“This has been one of the roughest weeks of my presidency,” said Pastides, who was among the hundreds who attended a Monday vigil. “One person in particular talked about 9/11, and ‘We’re not going to give in to the bad guys. This is our community.’ But I do think students need to have increased confidence that when they go down there, they will be safer.”

Click here to read The State's coverage of Five Points' crime.

Columbia Mayor Steve Benjamin said the city and the university have not reached a breaking point over Five Points violence.

“The fortunes and future of the University of South Carolina and the city of Columbia are inextricably intertwined and have been for 212 years,” said Benjamin, a former USC student body president. “And that won’t change.”

USC students and parents as well as Five Points merchants expressed frustration about the violence. The city will hold a special community meeting about Five Points security at 5:30 p.m., Wednesday.

Meanwhile, the early Sunday morning shooting led to an age-rule change at the S.C. State Fair. “In response to recent incidents of violence elsewhere in our city,” the fair said it will raise the age of youths who need an adult companion for admission after 7 p.m. to 18 from 16, starting Wednesday.

Since classes started at USC in fall 2012, Five Points has been the scene of at least two stabbings and four incidents of shots fired. A group of female USC students was robbed at gunpoint in April.

Childress was waiting for a taxi on Harden Street in front of the Five Points fountain when she was struck by a stray bullet after two men began arguing at 2:30 a.m., Sunday, authorities said.

The Greenville native was paralyzed. She remains hospitalized at Palmetto Health Richland.

Police arrested Michael Juan Smith – who had avoided long sentences in Richland County courtrooms on two burglary charges in recent years – in connection with the shooting. Smith was released on parole in February after serving 10 months of a two-year sentence for a probation violation, authorities said.

“To me, that’s a failure of that system,” Pastides said.

In a statement issued earlier Tuesday, Pastides called USC students “the economic and social lifeblood of Five Points.”

“However, it is evident that Five Points after midnight is not currently a safe enough place for our students or for anyone,” the statement said. “Today we call on our friends, including the City of Columbia, Richland County, S.C. Law Enforcement Division, Five Points businesses and local neighborhood associations to stand up to better protect USC students and everyone in Five Points.”

Pastides said students are good to go to Five Points during the day to shop and eat. But to improve safety during the evenings, he called for:

•  Requiring all bars to close at 2 a.m.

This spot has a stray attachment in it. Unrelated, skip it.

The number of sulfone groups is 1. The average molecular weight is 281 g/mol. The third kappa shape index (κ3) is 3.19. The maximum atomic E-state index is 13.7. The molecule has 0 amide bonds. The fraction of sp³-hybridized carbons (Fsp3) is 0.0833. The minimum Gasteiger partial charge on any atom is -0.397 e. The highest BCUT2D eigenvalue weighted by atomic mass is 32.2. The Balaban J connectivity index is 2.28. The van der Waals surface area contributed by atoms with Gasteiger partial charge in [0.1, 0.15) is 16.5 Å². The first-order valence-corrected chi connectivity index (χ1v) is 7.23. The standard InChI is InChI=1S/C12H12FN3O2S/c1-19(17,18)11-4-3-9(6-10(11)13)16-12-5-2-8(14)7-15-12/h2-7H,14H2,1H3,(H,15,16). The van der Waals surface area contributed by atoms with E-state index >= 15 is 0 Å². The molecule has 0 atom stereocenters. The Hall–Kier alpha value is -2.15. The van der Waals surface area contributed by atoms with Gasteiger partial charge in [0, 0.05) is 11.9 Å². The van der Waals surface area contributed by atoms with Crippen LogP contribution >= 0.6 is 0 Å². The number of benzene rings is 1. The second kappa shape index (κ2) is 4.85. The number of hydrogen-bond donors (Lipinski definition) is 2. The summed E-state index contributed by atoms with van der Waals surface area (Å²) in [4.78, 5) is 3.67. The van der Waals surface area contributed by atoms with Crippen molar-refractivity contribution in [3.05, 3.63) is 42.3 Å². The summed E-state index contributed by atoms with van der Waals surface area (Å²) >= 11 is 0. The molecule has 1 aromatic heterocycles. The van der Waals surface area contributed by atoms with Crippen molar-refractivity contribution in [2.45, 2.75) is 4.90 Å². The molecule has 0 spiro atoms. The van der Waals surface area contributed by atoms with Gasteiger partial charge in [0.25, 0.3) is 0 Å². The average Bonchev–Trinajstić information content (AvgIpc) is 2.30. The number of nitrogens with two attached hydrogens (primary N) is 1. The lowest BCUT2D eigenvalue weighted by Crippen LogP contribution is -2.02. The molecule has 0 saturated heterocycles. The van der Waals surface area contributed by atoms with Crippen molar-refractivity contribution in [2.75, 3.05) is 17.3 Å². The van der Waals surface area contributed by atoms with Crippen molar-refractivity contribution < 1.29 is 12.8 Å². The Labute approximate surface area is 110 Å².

Most bars already close at 2 a.m., but a few have special licenses that let them remain open longer. City Council agreed Tuesday to ask an attorney to draft an ordinance requiring all bars citywide close at 2 a.m., potentially emptying the Five Points area earlier.

•  Increasing patrols by the Columbia police and adding patrols by the Richland County Sheriff’s Department, Thursday through Saturday nights.

Richland County does not patrol Five Points now. More-experienced sheriff’s deputies could help spot potential troublemakers, Pastides said.

Interim Columbia police chief Ruben Santiago said Tuesday that he asked for help in Five Points from SLED and the Richland County Sheriff’s Department before the school year started. SLED has added plain-clothes agents who work on alcohol-related violations inside bars, allowing Columbia police to concentrate on incidents outside the bars.

Santiago said he had received no commitment from Richland County Sheriff Leon Lott. Efforts to reach Lott were unsuccessful Tuesday.

•  Making Five Points a pedestrian district on Friday and Saturday nights to ease crowding on sidewalks. Now, sidewalks become congested with bar customers who step outside to smoke and large groups of revelers hopping from bar to bar.

•  Installing new lighting and call boxes in Five Points and the surrounding areas.

Columbia has responded to recent crime in Five Points by setting up a police substation in the district in May. Authorities also added surveillance cameras and made a teen curfew permanent in 2011.

Benjamin agreed more lighting is needed.

USC also will look at promoting activities for students on weekend nights as entertainment alternatives to Five Points, Pastides said. The school has no definitive plans, though Pastides said he envisions activities on fields near the Strom Thurmond Wellness and Fitness Center with food and music.

“We are very nervous about Five Points,” Dennis Pruitt, USC’s vice president for student affairs, said Tuesday.

Benedict College, also located near Five Points, has no plans to issue warnings to its 3,000 students, college president David Swinton said Tuesday. He said Benedict shares safety tips with students, who he expects will go to the closest entertainment and dining area to campus no matter what school leaders say.

Staff reporters Clif LeBlanc and Noelle Phillips contributed.